Participant Outcomes What benefits, changes, or results do you anticipate would derive from your activities and outputs?

Focus: Describe how participants' awareness, knowledge, behavior, skills, or level of functioning will be measurably changed by your activities and outputs.
Organizational or
Environmental Outcomes
What benefits, changes, or results do you anticipate would derive from your activities and outputs?

Focus: What changes or effects would you anticipate occurring in organizations, in the environment, or in social policies as a result of your activities and outputs?

Focus: Describe how organizational systems, communities, policy structures, or other broad physical/social constructs will be affected by your project activities and outputs.

The elements of a logic model are displayed in individual cells that are read from left to right. The cells depict a set of "if-then" relationships, for example, if resources were available, then a certain set of activities would be enabled for planning and implementation. Likewise, if planned activities were implemented, then certain outputs would be expected, and the outputs, if successfully achieved, would then be likely to produce expected outcomes.

Why a Logic Model?

Logic models can be useful tools to demonstrate integrated, systemic planning in relation to the achievement of goals and expected outcomes. Often, project proposals may not clearly specify the relationship shared among resources, planned activities/outputs, and the benefits expected from the project. In short, a logic model can help you answer the question: "So, how has your project work made a difference? (Or, how will it make a difference?")

The graphic features of the logic model serve to depict the relationships among components of the project. A logic model provides a common vocabulary to describe elements of project work and results in a way that encourages understanding over a variety of projects. Several NIDILRR grantees who have used the logic model described a steep learning curve at first, to understand and begin to use the logic model vocabulary. Once internalized, however, this vocabulary becomes second nature and helpful in describing project work.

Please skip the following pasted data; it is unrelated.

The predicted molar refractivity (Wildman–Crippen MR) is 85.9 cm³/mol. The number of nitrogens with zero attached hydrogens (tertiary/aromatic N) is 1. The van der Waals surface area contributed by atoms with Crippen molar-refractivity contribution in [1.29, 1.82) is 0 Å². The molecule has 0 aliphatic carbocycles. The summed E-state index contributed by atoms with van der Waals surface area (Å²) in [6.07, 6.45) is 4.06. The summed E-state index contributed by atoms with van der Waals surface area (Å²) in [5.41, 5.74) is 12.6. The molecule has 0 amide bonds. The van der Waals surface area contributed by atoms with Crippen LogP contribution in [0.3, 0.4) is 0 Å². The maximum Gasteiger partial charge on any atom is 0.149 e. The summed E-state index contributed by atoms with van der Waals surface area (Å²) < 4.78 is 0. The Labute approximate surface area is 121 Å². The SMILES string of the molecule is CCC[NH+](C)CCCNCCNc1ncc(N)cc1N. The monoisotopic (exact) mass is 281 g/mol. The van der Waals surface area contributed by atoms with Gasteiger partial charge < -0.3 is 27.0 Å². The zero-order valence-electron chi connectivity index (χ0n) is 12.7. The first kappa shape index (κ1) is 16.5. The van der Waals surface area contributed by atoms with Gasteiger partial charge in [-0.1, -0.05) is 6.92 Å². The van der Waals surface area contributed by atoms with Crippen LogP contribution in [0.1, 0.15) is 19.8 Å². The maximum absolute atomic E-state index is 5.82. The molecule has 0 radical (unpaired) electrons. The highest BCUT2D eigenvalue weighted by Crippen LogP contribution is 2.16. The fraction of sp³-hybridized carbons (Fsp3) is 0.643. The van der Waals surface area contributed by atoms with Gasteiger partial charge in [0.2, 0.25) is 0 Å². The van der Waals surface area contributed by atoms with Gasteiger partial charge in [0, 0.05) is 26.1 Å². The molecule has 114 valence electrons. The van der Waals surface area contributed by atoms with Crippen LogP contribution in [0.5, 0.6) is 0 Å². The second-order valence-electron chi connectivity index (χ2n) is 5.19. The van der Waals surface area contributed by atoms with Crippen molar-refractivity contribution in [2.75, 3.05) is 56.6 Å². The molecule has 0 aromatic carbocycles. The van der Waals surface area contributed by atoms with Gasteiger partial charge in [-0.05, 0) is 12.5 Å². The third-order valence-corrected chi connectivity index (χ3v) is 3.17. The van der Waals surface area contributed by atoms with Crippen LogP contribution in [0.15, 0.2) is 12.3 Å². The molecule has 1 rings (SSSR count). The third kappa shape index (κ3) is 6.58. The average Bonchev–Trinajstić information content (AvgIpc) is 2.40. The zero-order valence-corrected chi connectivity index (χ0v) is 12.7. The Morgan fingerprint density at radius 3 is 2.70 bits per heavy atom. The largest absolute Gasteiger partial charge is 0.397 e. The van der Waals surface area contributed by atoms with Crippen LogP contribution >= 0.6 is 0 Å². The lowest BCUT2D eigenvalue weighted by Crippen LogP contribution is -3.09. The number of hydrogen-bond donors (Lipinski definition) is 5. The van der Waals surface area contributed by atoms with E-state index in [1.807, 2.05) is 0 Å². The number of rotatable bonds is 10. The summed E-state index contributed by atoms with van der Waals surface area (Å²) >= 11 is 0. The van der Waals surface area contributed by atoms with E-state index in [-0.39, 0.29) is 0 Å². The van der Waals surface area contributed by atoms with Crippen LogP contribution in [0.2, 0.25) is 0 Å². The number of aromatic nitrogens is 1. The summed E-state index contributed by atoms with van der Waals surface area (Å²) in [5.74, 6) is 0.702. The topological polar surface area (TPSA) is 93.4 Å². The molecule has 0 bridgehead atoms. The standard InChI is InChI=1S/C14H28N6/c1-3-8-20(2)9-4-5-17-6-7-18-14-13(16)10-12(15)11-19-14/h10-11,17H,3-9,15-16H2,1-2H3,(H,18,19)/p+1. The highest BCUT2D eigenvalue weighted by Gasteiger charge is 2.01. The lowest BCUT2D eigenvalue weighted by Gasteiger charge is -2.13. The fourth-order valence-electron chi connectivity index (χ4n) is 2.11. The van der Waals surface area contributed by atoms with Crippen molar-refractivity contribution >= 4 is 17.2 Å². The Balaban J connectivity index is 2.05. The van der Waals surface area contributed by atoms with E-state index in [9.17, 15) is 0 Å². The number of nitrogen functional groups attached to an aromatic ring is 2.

NIDILRR grant time frames frequently do not allow for the comprehensive data collection that is required for researchers to conduct long-term impact analyses. However, logic models enable NIDILRR grantees to describe the data collection methodologies that will suggest progress in relation to specific shorter-term outcomes. In this way, the logic model format can also be very useful in communicating important features of the project and its goals to people who are external to the project such as funding agencies, the general public, and legislators.

Envision Outcomes Through Logic Models

A logic model can also be an effective tool in communicating the desired results or effects of a project's scope of work. It represents a vision of how staff and other stakeholders with input into the planning process intend to produce anticipated results via project resources and activities. Further, the process of logic model development is helpful in focusing activities and in clarifying how each is expected to contribute to stated outcomes.

Through linking project elements, activities, and resources in a graphic logic model format, NIDILRR grantees are better able to monitor the direction of project activities as well as focus on the most important project objectives. Logic models encourage practical project planning and enable grantees to envision what can reasonably be expected from implementation of planned activities and delivery of intended outputs.